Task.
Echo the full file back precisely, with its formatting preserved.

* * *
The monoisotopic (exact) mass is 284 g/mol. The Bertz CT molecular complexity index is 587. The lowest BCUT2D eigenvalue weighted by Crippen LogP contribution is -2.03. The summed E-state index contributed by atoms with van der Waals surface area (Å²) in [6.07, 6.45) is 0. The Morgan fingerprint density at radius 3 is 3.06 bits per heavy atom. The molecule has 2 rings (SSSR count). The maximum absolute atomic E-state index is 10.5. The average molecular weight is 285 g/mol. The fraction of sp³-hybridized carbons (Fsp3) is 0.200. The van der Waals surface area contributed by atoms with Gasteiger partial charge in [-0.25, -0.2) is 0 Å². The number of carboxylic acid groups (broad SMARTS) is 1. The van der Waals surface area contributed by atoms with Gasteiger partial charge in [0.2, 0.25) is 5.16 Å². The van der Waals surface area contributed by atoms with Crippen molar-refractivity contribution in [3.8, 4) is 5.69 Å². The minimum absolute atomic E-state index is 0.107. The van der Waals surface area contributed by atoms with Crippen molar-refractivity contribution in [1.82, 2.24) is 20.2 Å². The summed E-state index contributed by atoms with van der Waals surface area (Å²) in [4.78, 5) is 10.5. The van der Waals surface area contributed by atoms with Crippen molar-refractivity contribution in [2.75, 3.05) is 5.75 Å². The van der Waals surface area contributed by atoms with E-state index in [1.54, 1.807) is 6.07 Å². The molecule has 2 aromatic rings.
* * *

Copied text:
The monoisotopic (exact) mass is 284 g/mol. The Bertz CT molecular complexity index is 587. The lowest BCUT2D eigenvalue weighted by Crippen LogP contribution is -2.03. The summed E-state index contributed by atoms with van der Waals surface area (Å²) in [6.07, 6.45) is 0. The Morgan fingerprint density at radius 3 is 3.06 bits per heavy atom. The molecule has 2 rings (SSSR count). The maximum absolute atomic E-state index is 10.5. The average molecular weight is 285 g/mol. The fraction of sp³-hybridized carbons (Fsp3) is 0.200. The van der Waals surface area contributed by atoms with Gasteiger partial charge in [-0.25, -0.2) is 0 Å². The number of carboxylic acid groups (broad SMARTS) is 1. The van der Waals surface area contributed by atoms with Gasteiger partial charge in [0.2, 0.25) is 5.16 Å². The van der Waals surface area contributed by atoms with Crippen molar-refractivity contribution in [3.8, 4) is 5.69 Å². The minimum absolute atomic E-state index is 0.107. The van der Waals surface area contributed by atoms with Crippen molar-refractivity contribution in [1.82, 2.24) is 20.2 Å². The summed E-state index contributed by atoms with van der Waals surface area (Å²) in [4.78, 5) is 10.5. The van der Waals surface area contributed by atoms with Crippen molar-refractivity contribution in [2.75, 3.05) is 5.75 Å². The van der Waals surface area contributed by atoms with E-state index in [1.54, 1.807) is 6.07 Å². The molecule has 2 aromatic rings.